This is an import review of the Japanese edition of Anarchy Reigns (known as Max Anarchy), first published in July last year. We present it again - with a few minor edits to bring the review up to date - to mark the game's release in North America today and in Europe on Friday 11th January.
Anarchy Reigns is one of the defining meetings of boot and arse in videogames. In fact, to say this is a game about kicking arse undersells it. This is the Colosseum of arse-kicking, an arena where huge numbers of arses are kicked with a gigantic boot, and then there's some more arse-kicking to follow. If Anarchy Reigns is only good at one thing, then by God it is brilliant at it.
A third-person brawler from Platinum Games, many of Anarchy Reigns' developers have previously worked on classic fighting games. They all have their moments here, from Cybrid Joe's slow-motion flame kicks to Bayonetta's winning cameo. But there's one presiding spirit. Anarchy Reigns isn't a game that hits you immediately; it takes a few hours to settle, but once it does you realise this is as close to God Hand 2 as we're ever going to get.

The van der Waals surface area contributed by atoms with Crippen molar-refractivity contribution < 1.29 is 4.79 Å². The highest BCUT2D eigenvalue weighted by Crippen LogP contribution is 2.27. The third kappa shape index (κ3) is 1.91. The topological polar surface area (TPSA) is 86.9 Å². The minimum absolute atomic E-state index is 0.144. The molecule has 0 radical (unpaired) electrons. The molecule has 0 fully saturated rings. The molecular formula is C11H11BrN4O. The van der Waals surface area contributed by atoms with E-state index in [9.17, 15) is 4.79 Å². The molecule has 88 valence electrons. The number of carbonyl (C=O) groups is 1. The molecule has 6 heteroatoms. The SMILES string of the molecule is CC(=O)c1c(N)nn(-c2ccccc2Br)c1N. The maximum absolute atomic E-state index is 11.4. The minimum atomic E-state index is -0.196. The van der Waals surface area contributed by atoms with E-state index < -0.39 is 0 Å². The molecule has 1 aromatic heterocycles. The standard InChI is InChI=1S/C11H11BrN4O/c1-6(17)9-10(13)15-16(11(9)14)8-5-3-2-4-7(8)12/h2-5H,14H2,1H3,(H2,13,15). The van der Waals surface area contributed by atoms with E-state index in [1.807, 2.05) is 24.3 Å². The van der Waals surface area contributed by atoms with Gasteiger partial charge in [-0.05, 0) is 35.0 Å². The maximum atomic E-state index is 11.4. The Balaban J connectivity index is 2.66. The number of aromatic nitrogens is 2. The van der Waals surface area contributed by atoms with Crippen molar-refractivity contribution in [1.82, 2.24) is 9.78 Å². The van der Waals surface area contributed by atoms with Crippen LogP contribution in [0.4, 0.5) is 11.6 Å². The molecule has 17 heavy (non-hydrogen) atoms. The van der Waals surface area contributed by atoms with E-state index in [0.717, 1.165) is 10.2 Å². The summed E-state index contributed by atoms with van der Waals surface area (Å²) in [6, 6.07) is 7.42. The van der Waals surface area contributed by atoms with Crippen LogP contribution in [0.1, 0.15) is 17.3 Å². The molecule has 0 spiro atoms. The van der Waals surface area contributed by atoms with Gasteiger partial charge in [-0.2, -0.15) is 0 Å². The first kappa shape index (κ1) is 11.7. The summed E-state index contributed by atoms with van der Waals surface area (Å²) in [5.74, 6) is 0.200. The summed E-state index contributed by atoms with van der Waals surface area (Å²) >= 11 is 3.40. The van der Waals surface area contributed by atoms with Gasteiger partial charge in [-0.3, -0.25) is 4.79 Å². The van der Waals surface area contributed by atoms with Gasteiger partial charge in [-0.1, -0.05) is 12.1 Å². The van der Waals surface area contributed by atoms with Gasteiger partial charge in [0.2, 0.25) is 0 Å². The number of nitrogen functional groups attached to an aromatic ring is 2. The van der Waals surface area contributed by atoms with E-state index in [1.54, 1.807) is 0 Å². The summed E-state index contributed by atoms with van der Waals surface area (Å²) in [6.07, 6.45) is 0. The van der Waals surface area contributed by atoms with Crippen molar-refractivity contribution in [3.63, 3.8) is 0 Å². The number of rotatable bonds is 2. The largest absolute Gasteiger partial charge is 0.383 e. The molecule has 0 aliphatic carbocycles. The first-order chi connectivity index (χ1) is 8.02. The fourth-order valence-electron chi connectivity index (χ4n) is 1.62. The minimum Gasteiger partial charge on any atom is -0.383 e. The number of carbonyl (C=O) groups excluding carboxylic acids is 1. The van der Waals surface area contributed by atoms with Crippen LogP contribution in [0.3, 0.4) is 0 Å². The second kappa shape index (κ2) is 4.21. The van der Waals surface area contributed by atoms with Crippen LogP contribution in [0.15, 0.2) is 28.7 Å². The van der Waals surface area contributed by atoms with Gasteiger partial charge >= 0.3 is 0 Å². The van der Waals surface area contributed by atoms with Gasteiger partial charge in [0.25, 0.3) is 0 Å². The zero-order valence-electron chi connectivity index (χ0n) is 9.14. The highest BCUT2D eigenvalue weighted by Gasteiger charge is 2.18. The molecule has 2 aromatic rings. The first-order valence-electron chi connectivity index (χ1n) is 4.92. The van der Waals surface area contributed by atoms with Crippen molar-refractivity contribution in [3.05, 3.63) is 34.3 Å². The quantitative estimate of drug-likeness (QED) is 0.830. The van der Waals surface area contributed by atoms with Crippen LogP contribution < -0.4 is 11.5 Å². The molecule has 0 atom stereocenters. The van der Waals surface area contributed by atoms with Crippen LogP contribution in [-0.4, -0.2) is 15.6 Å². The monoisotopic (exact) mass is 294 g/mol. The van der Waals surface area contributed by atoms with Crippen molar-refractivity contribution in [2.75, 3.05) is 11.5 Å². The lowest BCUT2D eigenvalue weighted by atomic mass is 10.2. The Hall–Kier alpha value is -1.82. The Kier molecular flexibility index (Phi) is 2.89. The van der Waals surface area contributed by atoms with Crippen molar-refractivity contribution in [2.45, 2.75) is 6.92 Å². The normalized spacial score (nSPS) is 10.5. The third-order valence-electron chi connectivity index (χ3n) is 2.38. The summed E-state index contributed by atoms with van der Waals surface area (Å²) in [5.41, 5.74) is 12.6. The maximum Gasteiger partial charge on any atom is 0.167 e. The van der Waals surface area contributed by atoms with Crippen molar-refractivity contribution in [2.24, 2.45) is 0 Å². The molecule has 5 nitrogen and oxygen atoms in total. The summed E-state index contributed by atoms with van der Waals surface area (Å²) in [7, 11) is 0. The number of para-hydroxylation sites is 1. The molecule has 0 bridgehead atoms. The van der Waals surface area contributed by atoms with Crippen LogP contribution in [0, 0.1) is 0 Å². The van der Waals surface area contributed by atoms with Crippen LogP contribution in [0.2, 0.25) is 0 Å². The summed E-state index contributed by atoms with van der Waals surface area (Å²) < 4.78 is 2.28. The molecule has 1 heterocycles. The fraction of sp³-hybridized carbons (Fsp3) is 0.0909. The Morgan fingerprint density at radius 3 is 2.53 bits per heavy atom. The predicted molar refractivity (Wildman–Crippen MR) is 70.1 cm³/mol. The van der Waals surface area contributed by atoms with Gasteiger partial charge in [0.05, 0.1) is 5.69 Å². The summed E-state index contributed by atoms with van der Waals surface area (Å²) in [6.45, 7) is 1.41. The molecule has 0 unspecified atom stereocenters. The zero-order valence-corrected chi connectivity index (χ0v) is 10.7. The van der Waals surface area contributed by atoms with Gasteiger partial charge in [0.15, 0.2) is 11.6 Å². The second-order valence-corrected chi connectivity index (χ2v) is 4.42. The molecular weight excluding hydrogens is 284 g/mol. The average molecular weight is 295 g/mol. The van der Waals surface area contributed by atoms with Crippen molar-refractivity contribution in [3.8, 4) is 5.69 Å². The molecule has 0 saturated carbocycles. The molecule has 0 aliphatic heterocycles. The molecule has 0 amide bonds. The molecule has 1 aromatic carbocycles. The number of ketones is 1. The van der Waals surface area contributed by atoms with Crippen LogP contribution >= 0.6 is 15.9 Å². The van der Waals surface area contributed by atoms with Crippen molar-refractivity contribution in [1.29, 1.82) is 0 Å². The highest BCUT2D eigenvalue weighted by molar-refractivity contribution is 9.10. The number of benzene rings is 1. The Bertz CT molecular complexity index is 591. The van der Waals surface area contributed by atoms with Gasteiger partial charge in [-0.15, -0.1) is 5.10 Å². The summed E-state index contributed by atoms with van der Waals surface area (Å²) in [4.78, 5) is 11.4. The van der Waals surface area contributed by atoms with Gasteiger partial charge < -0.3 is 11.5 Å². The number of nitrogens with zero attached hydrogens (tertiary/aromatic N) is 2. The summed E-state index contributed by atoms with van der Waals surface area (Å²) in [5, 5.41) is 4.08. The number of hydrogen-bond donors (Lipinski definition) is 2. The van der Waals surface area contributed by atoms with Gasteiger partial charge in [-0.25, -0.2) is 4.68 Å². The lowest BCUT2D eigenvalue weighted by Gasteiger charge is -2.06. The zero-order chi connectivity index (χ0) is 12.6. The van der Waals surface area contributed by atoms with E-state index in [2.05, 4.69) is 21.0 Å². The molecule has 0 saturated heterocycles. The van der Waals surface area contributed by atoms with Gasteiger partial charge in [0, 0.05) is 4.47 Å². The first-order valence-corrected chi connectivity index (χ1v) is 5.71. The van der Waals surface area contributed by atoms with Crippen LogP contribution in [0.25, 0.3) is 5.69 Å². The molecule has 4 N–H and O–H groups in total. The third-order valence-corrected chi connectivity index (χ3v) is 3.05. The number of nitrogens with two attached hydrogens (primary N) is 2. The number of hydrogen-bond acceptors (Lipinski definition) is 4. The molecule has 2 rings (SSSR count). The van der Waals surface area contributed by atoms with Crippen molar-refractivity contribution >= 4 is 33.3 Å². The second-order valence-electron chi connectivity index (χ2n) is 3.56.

Anarchy Reigns isn't the first multiplayer brawler, but there's never been anything quite like it. You're unable to customise your move-set (as in God Hand) or weapons (as in Bayonetta), but instead of one player character there are eventually 18, each with their own style. Basic controls are two attack buttons, a grab, a block, a jump and a 'killer weapon' trigger. The trick is that attacks are timing-based, with moves dependent on pauses between inputs as well as the introduction of things like the killer weapon mid-chain. As the name suggests, this is a weapon like a giant chainsaw that can be introduced to eviscerate someone in the blink of an eye.